The Devil on Lammas Night

When Tristan Poole moved into Colwyn Court, in a remote Welsh seaside village, was it to form a nudist group? Or was it, as Nicola Morrison suspected, for something much more sinister?

What was the hypnotic effect Tristan had on Lisa, Nicola’s glamourous young stepmother?

What was the explanation for the sudden illnesses, accidents and deaths at Colwyn?

And what was Tristan planning for Nicola?

As Lammas night approaches, and the true, supernaturally evil nature of the group is revealed, Nicola is drawn into deadly danger…

First published in Great Britain 1973 by Hamish Hamilton ltd. This edition second Pan printing 1974.

Tristan Poole worships Satan and is the enigmatic leader of a ‘nature cult’ that fronts for a Black Magic coven. In exchange for his devotions, Satan has blessed Tristan with mesmeric powers over animals and a way with the ladies, but, unfortunately, very little in the way of money. So Tristan and his coven survive by cuckoo-ing themselves into the lives of the rich and the vulnerable, manipulating their way into gaining control of their land and assets.

Tristan is currently staying at Colwyn Court, an estate in Wales owned by Walter Colwyn. Walter is more than happy to allow Tristan to use his house as a base for the ‘Society for the Propagation of Nature Foods,’ since Tristan is showing great success at curing Walter’s wayward daughter, Gwyneth, of her ‘nervous disorder.’

Fawcett Crest edition

Walter’s son, Evan, is not so happy. Working as a Doctor in Africa he is becoming increasingly alarmed by the letters from his family, detailing the goings-on at Colwyn Court. He decides to come home and makes it his mission to rid his family of these pagan interlopers. However, when he returns, things are much worse than he realises. The love of his life, Nicola, has caught the eye of Tristan too – or rather her enormous inheritance has. (Tristan has already bumped-off her millionaire father and started an affair with her mother thinking she was the one getting all of the money. Now he knows who the real heiress is, he has moved on to plan B – hypnotising Nicola into falling in love with him so they can get married and he then can legally steal her cash). As Lammas night draws ever closer and Tristan prepares his bride-to-be for their satanic wedding, Evan himself falls into a suspicious fugue state, leaving him helpless to defend his home or fiancée….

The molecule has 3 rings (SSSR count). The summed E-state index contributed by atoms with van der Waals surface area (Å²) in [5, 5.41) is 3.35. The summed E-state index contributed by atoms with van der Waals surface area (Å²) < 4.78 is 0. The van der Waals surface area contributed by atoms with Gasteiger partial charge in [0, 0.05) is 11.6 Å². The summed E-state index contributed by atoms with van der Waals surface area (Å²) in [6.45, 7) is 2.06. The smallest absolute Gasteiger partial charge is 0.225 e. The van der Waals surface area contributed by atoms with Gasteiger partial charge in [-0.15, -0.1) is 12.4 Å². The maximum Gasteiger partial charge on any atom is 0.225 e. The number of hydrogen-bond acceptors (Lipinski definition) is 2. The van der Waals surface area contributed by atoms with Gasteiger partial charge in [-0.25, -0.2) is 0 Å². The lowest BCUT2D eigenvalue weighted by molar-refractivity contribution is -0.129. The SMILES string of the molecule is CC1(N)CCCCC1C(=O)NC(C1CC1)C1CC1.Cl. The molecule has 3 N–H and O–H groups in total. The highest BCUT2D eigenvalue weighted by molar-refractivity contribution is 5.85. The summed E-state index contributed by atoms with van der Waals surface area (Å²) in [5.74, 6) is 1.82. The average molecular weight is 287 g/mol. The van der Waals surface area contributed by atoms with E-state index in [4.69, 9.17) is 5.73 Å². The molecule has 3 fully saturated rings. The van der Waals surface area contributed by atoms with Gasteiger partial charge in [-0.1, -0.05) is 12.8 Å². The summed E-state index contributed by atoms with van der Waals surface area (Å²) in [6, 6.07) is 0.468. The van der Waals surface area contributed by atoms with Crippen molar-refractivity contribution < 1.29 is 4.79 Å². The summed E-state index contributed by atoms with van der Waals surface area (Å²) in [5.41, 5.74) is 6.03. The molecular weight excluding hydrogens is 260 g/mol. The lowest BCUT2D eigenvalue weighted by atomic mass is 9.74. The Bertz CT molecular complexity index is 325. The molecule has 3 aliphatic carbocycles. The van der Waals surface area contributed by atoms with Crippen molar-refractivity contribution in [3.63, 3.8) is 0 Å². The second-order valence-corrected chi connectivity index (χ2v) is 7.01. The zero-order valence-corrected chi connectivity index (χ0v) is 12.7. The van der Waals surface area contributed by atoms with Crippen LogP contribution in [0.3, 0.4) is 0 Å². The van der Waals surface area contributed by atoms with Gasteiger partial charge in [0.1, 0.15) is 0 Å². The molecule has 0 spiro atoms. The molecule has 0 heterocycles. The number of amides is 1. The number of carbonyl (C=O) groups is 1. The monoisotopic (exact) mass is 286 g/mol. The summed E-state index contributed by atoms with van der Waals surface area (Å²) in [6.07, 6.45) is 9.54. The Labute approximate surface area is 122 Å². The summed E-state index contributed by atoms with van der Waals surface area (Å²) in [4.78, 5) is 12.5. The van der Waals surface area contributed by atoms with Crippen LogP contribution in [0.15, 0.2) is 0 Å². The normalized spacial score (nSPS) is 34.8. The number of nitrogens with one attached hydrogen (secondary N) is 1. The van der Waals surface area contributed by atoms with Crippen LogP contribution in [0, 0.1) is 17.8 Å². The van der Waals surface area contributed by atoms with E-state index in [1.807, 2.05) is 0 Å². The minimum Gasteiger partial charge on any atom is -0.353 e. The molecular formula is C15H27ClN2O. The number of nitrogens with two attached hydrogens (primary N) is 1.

As you’d guess from the title, The Devil on Lammas Night is packed full of all sorts of supernatural shenanigans – with vivid descriptions of black magic rituals, spells and incantations. There is even a demon possessed cat, hell-bent on carrying out its new master’s every command. 

The devilry is all very polite and refined, in that quintessentially English ‘More wormwood with your tea, vicar?’ kind of way and as such reminded me of The Witches written by Peter Curtis (aka Nora Lofts). There is some great attention to detail and these touches really add credibility and depth to an otherwise fantastically over-the-top story.

The ending was a little predictable, with the almost comically sudden demise of our chief villain threatening to ruin the climactic showdown, but the quality of writing and characterisation just about pulls things together. This novel was great fun. Susan Howatch creates a near-perfect blend of the mundane and macabre, therefore making the evil goings on all the more sinister. Four out of five stars.

Oh dear, before posting the above I was just going to add how much I love the cover art on this one. Then I went out, had a few glasses of wine and now I’m back I can’t help but fixate on that humongous hand of hers holding the candle! It’s hideous! There is something very creepy about the perspective here, or maybe my eyes are just a wee bit wobbly and it’ll all be ok in the morning…

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